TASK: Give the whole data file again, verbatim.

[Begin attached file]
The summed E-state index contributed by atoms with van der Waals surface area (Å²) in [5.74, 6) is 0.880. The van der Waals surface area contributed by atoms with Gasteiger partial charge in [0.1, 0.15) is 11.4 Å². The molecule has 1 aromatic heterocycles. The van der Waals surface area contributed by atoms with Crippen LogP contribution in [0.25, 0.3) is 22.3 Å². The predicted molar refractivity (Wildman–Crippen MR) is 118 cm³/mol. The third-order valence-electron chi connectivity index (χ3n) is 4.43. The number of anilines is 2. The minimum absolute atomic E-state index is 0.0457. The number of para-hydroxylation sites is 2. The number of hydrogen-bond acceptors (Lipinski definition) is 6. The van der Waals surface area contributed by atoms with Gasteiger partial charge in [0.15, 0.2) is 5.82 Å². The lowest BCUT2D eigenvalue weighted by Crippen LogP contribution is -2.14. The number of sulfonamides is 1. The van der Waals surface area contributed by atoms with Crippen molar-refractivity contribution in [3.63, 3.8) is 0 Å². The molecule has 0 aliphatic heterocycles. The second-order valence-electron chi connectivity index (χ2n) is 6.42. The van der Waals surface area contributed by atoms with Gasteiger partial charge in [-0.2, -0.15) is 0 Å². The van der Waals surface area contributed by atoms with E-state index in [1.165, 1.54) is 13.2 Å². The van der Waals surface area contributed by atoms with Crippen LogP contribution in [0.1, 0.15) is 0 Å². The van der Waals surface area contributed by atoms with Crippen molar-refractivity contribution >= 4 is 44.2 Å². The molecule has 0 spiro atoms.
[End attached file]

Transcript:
The summed E-state index contributed by atoms with van der Waals surface area (Å²) in [5.74, 6) is 0.880. The van der Waals surface area contributed by atoms with Gasteiger partial charge in [0.1, 0.15) is 11.4 Å². The molecule has 1 aromatic heterocycles. The van der Waals surface area contributed by atoms with Crippen LogP contribution in [0.25, 0.3) is 22.3 Å². The predicted molar refractivity (Wildman–Crippen MR) is 118 cm³/mol. The third-order valence-electron chi connectivity index (χ3n) is 4.43. The number of anilines is 2. The minimum absolute atomic E-state index is 0.0457. The number of para-hydroxylation sites is 2. The number of hydrogen-bond acceptors (Lipinski definition) is 6. The van der Waals surface area contributed by atoms with Gasteiger partial charge in [0.15, 0.2) is 5.82 Å². The lowest BCUT2D eigenvalue weighted by Crippen LogP contribution is -2.14. The number of sulfonamides is 1. The van der Waals surface area contributed by atoms with Crippen molar-refractivity contribution in [3.63, 3.8) is 0 Å². The molecule has 0 aliphatic heterocycles. The second-order valence-electron chi connectivity index (χ2n) is 6.42. The van der Waals surface area contributed by atoms with Gasteiger partial charge in [-0.2, -0.15) is 0 Å². The van der Waals surface area contributed by atoms with E-state index in [1.165, 1.54) is 13.2 Å². The van der Waals surface area contributed by atoms with Crippen LogP contribution in [0.1, 0.15) is 0 Å². The van der Waals surface area contributed by atoms with Crippen molar-refractivity contribution >= 4 is 44.2 Å². The molecule has 0 spiro atoms.